Community-based treatment of persons with psychiatric disability, as provided in the ACT model, focuses primarily on the teaching of basic coping skills necessary to live and function as autonomously as possible in the community. These coping strategies consist of activities of daily living, vocational skills, leisure time skills, and social or interpersonal skills (Bond, 1995). Several characteristics of the ACT approach make it distinctive. The first of these is assertive outreach in which staff members initiate contacts rather than depending on clients to keep appointments. A second characteristic of ACT is its emphasis on continuity and consistency whereby care is ongoing and the services are integrated. Finally, ACT programs combine treatment and rehabilitation in a comprehensive and interdisciplinary approach (Bond, 1995). This case management approach has been widely adopted across the United States, especially for persons with psychiatric disability.

Supported Employment
Supported employment (SE) is another promising approach to helping people with psychiatric disability to succeed in the community. SE is one of the models of vocational rehabilitation that has been successful in helping individuals with psychiatric disability secure competitive employment (Ahrens, et al., 1999). It emphasizes direct placement in a community job, assistance in locating the job with the consumer, and ongoing job-related problem-solving and support after consumers obtain work. Individual placement is the key vocational strategy nationwide (Wehman & Revell, 1996). An evaluation of an SE program for persons with psychiatric disabilities found that clients were able to exercise more control over their career choices due to the client-centered approach used in SE programs (Block, 1992). By 1995, a national survey had identified 36,000 persons with mental illnesses who were employed in SE jobs (Wehman, Revell, & Kregal, 1997).

Supported Education
Although long overdue, another vocational improvement for people with psychiatric disability is in the area of education. Supported education programs have surfaced and expanded in the last few years, partly in response to problems experienced by people with psychiatric disability in more traditional vocational rehabilitation approaches (Moxley, Mowbray, & Brown, 1993). Like supported employment and supported housing, supported education takes a rehabilitation approach in providing assistance, preparation, and advocacy to individuals with psychiatric disabilities who desire to pursue post-secondary education or training (Mowbray, Bybee, & Shriner, 1996).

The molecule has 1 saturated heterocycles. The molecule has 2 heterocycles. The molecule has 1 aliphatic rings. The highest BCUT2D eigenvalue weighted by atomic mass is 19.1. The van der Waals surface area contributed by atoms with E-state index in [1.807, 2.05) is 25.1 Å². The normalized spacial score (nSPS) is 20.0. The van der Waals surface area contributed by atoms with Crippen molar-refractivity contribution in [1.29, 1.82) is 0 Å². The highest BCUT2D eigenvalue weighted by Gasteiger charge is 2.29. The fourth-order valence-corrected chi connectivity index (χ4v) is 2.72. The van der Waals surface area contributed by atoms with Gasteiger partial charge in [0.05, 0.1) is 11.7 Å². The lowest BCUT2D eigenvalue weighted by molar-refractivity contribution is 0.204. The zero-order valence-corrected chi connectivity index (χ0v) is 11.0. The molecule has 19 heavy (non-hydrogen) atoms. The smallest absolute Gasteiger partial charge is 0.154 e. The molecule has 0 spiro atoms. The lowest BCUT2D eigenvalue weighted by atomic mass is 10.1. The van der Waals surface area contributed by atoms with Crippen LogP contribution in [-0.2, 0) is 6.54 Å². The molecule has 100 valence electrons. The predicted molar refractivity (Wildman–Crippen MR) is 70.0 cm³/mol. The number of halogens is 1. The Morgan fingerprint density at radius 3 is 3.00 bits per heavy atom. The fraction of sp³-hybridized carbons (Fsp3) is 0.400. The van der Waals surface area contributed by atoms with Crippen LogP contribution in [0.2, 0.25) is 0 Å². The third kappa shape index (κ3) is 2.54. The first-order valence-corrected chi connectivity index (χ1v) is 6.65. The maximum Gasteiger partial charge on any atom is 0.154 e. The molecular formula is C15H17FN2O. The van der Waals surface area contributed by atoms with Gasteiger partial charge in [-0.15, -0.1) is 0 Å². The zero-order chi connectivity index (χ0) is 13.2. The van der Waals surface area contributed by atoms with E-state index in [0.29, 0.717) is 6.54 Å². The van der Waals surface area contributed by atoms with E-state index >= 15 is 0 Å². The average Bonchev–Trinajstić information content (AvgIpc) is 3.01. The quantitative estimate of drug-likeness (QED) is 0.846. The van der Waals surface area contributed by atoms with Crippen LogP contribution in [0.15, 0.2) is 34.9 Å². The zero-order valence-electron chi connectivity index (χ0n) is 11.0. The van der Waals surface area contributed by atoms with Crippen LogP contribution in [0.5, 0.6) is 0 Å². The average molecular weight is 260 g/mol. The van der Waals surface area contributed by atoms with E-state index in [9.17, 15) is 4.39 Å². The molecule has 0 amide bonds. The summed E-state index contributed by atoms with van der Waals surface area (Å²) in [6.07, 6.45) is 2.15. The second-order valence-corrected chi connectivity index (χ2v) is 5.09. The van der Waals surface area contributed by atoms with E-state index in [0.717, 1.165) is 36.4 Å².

Supported education as a program model has been nationally recognized as a promising method to improve employment rates (Anthony, 1994). A variety of supported education approaches have been identified, of which two of the most common are the structured classroom and on-site support (Mowbray, Moxley, & Brown, 1993). In the structured, or self-contained classroom, students attend classes with other students with psychiatric disability. In the onsite support model, students attend regular classes. Support is provided by the staff of the educational facility (Unger, 1990) and according to Mowbray and Megivern (1999), supportive education programs can and do work.


Individuals with psychiatric disabilities have many of the same desires as other individuals in society – namely, to feel a part of the larger community. Work can, in many ways, help individuals with psychiatric disabilities achieve integration by providing a means to develop valued societal roles, reduce stigmatization, increase social connectedness, and serve as a normalizing factor. Rehabilitation professionals can play an integral and valuable part in the lives of individuals with psychiatric disabilities by integrating and implementing a variety of strategies designed to increase the community integration and independence of people with psychiatric disabilities through successful employment outcomes.